float operator""_mm(long double D){
return D / 1000;
}

// ...
}

We can then implement a using namespace statement anywhere we need to use ourÂ literals:

int main(){
using namespace distance_literals;
float Distance{3.0_mm};
}

## Returning Custom Types

We are not restricted to returning built-in types from our literals. We can return any type we want. The following examples return a custom Distance type, which has overloaded the <<Â operator:

#include <iostream>

class Distance {
public:
Distance(float Value) : Value{Value}{}
float Value;
};

std::ostream& operator<<(
std::ostream& Stream,
Distance D
){
Stream << D.Value << " meters\n";
return Stream;
}

Distance operator""_meters(long double D){
return Distance{float(D)};
}

Distance operator""_kilometers(long double D){
return Distance{float(D * 1000)};
}

Distance operator""_miles(long double D){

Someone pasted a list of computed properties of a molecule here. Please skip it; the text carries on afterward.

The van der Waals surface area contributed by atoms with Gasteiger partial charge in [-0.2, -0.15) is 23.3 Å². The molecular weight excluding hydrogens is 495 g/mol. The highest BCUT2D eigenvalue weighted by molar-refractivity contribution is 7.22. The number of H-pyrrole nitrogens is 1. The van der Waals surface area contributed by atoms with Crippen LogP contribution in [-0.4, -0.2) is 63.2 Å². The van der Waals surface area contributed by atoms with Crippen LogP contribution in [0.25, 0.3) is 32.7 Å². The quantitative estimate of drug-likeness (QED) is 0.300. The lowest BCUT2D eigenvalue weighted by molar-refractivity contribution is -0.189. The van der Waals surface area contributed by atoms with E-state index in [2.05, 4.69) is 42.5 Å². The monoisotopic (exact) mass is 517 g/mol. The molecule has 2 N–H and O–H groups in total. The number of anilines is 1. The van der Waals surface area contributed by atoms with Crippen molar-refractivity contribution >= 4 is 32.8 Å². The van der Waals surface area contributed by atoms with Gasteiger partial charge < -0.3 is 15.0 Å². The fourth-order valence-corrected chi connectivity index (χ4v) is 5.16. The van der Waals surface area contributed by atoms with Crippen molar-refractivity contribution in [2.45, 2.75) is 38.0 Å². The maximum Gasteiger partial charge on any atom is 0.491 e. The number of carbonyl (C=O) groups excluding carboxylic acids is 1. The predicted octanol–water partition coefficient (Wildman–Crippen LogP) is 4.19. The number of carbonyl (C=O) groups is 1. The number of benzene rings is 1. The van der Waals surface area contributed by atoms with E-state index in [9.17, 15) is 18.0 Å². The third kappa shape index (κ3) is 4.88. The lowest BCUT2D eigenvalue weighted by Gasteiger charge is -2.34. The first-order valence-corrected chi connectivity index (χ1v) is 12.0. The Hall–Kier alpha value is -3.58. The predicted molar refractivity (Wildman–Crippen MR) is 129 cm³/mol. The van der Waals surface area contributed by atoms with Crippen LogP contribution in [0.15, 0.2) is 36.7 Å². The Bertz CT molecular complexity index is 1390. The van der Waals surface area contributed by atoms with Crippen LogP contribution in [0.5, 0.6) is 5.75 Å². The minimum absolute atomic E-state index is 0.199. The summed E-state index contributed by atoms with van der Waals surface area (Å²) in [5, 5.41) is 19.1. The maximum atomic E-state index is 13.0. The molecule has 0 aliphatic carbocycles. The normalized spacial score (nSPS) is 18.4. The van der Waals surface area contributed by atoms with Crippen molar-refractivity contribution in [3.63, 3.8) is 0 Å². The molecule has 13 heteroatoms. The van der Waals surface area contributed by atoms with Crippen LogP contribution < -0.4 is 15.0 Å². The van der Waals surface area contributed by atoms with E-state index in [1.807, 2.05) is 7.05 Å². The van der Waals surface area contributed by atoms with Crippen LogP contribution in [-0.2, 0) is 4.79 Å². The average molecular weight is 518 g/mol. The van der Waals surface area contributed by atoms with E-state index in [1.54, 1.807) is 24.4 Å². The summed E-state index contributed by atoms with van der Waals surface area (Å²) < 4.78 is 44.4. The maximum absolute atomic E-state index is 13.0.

return Distance{float(D * 1609)};
}

int main(){
std::cout << 4.2_meters;
std::cout << 0.4_kilometers;
std::cout << 0.1_miles;
}
4.2 meters
400 meters
160.9 meters

## Negative Numbers and Precedence

Even though the values passed to our literal functions must be positive, we can still use the -Â operator:

-0.1_miles

However, itâ€™s important to understand what is going on here. The - operator has lower precedence than the user-definedÂ literal.

That means that our literal function is called with the positive value. Then, the negation operator is applied to the value that is returned from thatÂ function:

#include <iostream>

class Distance {
public:
Distance(float Value) : Value{Value}{}

Distance operator-(){
std::cout << "Negating\n";
return Distance{-Value};
}

float Value;
};

Distance operator""_miles(long double D){
return Distance{float(D * 1609)};
}

int main(){
std::cout << (-0.1_miles).Value << " meters";
}
Negating
-160.9 meters

This has a few implications. Most notably, it means the type returned must support the unary - operator. But also, we need to be mindful of the order of operations, particularly when dealing withÂ conversions.